Energy Partition between Submesoscale Internal Waves and Quasigeostrophic Vortical Motion in the Pycnocline

Anda Vladoiu aApplied Physics Laboratory, University of Washington, Seattle, Washington

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Ren-Chieh Lien aApplied Physics Laboratory, University of Washington, Seattle, Washington

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Eric Kunze bNorthWest Research Associates, Redmond, Washington

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Abstract

Shipboard ADCP velocity and towed CTD chain density measurements from the eastern North Pacific pycnocline are used to segregate energy between linear internal waves (IW) and linear vortical motion [quasigeostrophy (QG)] in 2D wavenumber space spanning submesoscale horizontal wavelengths λx ∼ 1–50 km and finescale vertical wavelengths λz ∼ 7–100 m. Helmholtz decomposition and a new Burger number (Bu) decomposition yield similar results despite different methodologies. While these wavelengths are conventionally attributed to internal waves, both QG and IW contribute significantly at all measured scales. Partition between IW and QG total energies depends on Bu. For Bu < 0.01, available potential energy EP exceeds horizontal kinetic energy EK and is contributed mostly by QG. In contrast, energy is nearly equipartitioned between QG and IW for Bu ≫ 1. For Bu < 2, EK is contributed mainly by IW, and EP by QG, while, for Bu > 2, contributions are reversed. Finescale near-inertial IW dominate vertical shear variance, implying negligible QG contribution to vertical shear instability. In contrast, both QG and IW at the smallest λx ∼ 1 km contribute large horizontal shear variance, so that both may lead to horizontal shear instability, while QG, with its longer time scales, likely dominates isopycnal stirring. Both QG and IW contribute to vortex stretching at small vertical scales. For QG, the relative vorticity contribution to linear potential vorticity anomaly increases with decreasing horizontal and increasing vertical scales.

© 2024 American Meteorological Society. This published article is licensed under the terms of the default AMS reuse license. For information regarding reuse of this content and general copyright information, consult the AMS Copyright Policy (www.ametsoc.org/PUBSReuseLicenses).

Corresponding author: Anda Vladoiu, avladoiu@apl.uw.edu

Abstract

Shipboard ADCP velocity and towed CTD chain density measurements from the eastern North Pacific pycnocline are used to segregate energy between linear internal waves (IW) and linear vortical motion [quasigeostrophy (QG)] in 2D wavenumber space spanning submesoscale horizontal wavelengths λx ∼ 1–50 km and finescale vertical wavelengths λz ∼ 7–100 m. Helmholtz decomposition and a new Burger number (Bu) decomposition yield similar results despite different methodologies. While these wavelengths are conventionally attributed to internal waves, both QG and IW contribute significantly at all measured scales. Partition between IW and QG total energies depends on Bu. For Bu < 0.01, available potential energy EP exceeds horizontal kinetic energy EK and is contributed mostly by QG. In contrast, energy is nearly equipartitioned between QG and IW for Bu ≫ 1. For Bu < 2, EK is contributed mainly by IW, and EP by QG, while, for Bu > 2, contributions are reversed. Finescale near-inertial IW dominate vertical shear variance, implying negligible QG contribution to vertical shear instability. In contrast, both QG and IW at the smallest λx ∼ 1 km contribute large horizontal shear variance, so that both may lead to horizontal shear instability, while QG, with its longer time scales, likely dominates isopycnal stirring. Both QG and IW contribute to vortex stretching at small vertical scales. For QG, the relative vorticity contribution to linear potential vorticity anomaly increases with decreasing horizontal and increasing vertical scales.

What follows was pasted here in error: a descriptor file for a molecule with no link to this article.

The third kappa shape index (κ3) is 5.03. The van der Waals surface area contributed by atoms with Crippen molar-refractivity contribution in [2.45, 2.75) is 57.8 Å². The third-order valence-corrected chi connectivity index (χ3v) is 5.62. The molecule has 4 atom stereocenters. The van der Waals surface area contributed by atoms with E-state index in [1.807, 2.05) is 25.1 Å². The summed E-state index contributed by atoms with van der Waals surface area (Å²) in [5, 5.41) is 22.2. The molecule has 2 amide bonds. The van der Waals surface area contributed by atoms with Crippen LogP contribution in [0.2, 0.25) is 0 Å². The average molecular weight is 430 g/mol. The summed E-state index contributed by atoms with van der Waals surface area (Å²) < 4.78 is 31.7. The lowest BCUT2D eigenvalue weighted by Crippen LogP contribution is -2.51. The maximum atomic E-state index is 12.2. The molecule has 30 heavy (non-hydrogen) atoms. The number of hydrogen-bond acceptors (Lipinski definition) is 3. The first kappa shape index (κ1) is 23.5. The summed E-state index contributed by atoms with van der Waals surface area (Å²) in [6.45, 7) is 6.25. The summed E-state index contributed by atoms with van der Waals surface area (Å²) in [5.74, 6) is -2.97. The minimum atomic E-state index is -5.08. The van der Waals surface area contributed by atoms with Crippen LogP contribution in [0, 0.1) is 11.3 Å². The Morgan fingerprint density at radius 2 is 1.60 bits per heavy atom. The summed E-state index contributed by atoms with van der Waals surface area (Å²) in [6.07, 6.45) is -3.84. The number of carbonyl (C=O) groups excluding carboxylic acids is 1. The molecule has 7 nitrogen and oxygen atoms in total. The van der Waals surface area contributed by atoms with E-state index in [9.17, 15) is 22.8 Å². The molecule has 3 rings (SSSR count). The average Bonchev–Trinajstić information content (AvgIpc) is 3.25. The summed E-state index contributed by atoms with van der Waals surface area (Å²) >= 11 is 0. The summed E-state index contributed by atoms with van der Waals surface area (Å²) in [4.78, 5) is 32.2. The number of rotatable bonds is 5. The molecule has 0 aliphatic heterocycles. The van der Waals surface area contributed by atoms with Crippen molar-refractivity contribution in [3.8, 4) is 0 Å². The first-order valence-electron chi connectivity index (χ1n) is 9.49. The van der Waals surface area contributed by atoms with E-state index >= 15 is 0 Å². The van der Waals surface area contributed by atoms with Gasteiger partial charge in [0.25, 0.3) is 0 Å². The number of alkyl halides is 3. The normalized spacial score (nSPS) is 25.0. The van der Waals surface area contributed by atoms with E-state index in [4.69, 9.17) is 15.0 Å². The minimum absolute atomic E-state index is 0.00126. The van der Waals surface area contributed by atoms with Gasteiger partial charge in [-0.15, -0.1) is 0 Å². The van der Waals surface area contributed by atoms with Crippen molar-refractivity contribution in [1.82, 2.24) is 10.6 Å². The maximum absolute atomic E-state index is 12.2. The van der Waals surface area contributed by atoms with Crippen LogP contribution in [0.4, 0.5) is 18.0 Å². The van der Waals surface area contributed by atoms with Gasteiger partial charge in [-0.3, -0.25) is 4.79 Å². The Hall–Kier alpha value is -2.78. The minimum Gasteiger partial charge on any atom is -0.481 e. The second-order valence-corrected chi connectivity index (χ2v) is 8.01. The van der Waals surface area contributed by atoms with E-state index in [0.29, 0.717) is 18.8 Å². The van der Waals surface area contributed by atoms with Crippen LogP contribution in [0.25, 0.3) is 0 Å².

© 2024 American Meteorological Society. This published article is licensed under the terms of the default AMS reuse license. For information regarding reuse of this content and general copyright information, consult the AMS Copyright Policy (www.ametsoc.org/PUBSReuseLicenses).

Corresponding author: Anda Vladoiu, avladoiu@apl.uw.edu

1. Introduction

In the stratified ocean interior, velocity and density fields with Rossby numbers Ro = Uh/f < 1 and gradient Froude numbers Fr = Uz/N < 1 can be linearly decomposed into three eigenmodes, where Uh=(ux2+uy2+υx2+υy2)1/2,Uz=(uz2+υz2)1/2 are horizontal and vertical shears with u zonal and υ meridional velocity components, respectively, and subscripts denote partial derivatives, N is buoyancy frequency and f is Coriolis frequency. Two modes correspond to linear internal gravity waves described by a dispersion relation, and one to vortical mode including geostrophy and quasigeostrophy (e.g., Müller 1984; Müller et al. 1988). Vortical mode has zero frequency and, contrary to internal waves, carries nonzero perturbation potential vorticity
P V=(υ/xu/y)relativevorticityfξ/zvortexstretching,
where ξ is vertical isopycnal displacement. Commonly, interior meso- and submesoscale oceanic motions have been categorized into geostrophic or quasigeostrophic (QG, sometimes referred to as balanced) and ageostrophic, or unbalanced, such as tides and internal gravity waves (e.g., Torres et al. 2018).